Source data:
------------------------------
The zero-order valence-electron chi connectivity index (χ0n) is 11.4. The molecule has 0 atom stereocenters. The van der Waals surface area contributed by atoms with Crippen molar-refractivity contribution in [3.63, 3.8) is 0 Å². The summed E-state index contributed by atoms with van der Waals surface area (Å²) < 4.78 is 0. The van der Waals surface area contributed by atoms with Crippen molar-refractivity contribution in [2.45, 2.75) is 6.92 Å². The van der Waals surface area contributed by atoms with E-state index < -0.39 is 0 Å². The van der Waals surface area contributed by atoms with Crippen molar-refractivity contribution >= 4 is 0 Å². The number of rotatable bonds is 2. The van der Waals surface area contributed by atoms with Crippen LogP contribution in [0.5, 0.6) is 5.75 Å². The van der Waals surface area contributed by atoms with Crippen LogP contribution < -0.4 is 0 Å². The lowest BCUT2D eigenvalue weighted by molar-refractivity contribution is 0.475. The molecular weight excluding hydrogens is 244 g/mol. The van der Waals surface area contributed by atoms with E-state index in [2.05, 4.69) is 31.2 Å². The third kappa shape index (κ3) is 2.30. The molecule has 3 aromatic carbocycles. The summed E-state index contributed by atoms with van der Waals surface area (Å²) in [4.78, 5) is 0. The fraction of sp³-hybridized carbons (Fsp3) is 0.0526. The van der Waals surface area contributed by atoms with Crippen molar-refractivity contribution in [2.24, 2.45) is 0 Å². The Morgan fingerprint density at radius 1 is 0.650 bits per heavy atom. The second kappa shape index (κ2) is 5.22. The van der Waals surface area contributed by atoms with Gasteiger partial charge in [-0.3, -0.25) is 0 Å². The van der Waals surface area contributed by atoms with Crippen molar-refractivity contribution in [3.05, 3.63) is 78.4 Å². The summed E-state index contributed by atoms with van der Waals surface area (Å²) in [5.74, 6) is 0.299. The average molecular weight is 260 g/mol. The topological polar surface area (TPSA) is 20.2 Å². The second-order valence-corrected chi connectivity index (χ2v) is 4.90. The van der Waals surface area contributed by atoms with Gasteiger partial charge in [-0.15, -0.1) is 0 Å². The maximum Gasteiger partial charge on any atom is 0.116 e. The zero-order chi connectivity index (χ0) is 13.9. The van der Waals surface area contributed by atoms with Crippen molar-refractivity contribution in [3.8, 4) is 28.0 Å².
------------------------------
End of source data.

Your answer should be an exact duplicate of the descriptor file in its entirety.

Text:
The zero-order valence-electron chi connectivity index (χ0n) is 11.4. The molecule has 0 atom stereocenters. The van der Waals surface area contributed by atoms with Crippen molar-refractivity contribution in [3.63, 3.8) is 0 Å². The summed E-state index contributed by atoms with van der Waals surface area (Å²) < 4.78 is 0. The van der Waals surface area contributed by atoms with Crippen molar-refractivity contribution in [2.45, 2.75) is 6.92 Å². The van der Waals surface area contributed by atoms with E-state index < -0.39 is 0 Å². The van der Waals surface area contributed by atoms with Crippen molar-refractivity contribution >= 4 is 0 Å². The number of rotatable bonds is 2. The van der Waals surface area contributed by atoms with Crippen LogP contribution in [0.5, 0.6) is 5.75 Å². The van der Waals surface area contributed by atoms with Crippen LogP contribution < -0.4 is 0 Å². The lowest BCUT2D eigenvalue weighted by molar-refractivity contribution is 0.475. The molecular weight excluding hydrogens is 244 g/mol. The van der Waals surface area contributed by atoms with E-state index in [2.05, 4.69) is 31.2 Å². The third kappa shape index (κ3) is 2.30. The molecule has 3 aromatic carbocycles. The summed E-state index contributed by atoms with van der Waals surface area (Å²) in [4.78, 5) is 0. The fraction of sp³-hybridized carbons (Fsp3) is 0.0526. The van der Waals surface area contributed by atoms with Crippen molar-refractivity contribution in [2.24, 2.45) is 0 Å². The Morgan fingerprint density at radius 1 is 0.650 bits per heavy atom. The second kappa shape index (κ2) is 5.22. The van der Waals surface area contributed by atoms with Gasteiger partial charge in [-0.3, -0.25) is 0 Å². The van der Waals surface area contributed by atoms with Crippen molar-refractivity contribution in [3.05, 3.63) is 78.4 Å². The summed E-state index contributed by atoms with van der Waals surface area (Å²) in [5.74, 6) is 0.299. The average molecular weight is 260 g/mol. The topological polar surface area (TPSA) is 20.2 Å². The second-order valence-corrected chi connectivity index (χ2v) is 4.90. The van der Waals surface area contributed by atoms with Gasteiger partial charge in [-0.15, -0.1) is 0 Å². The maximum Gasteiger partial charge on any atom is 0.116 e. The zero-order chi connectivity index (χ0) is 13.9. The van der Waals surface area contributed by atoms with Crippen molar-refractivity contribution in [3.8, 4) is 28.0 Å².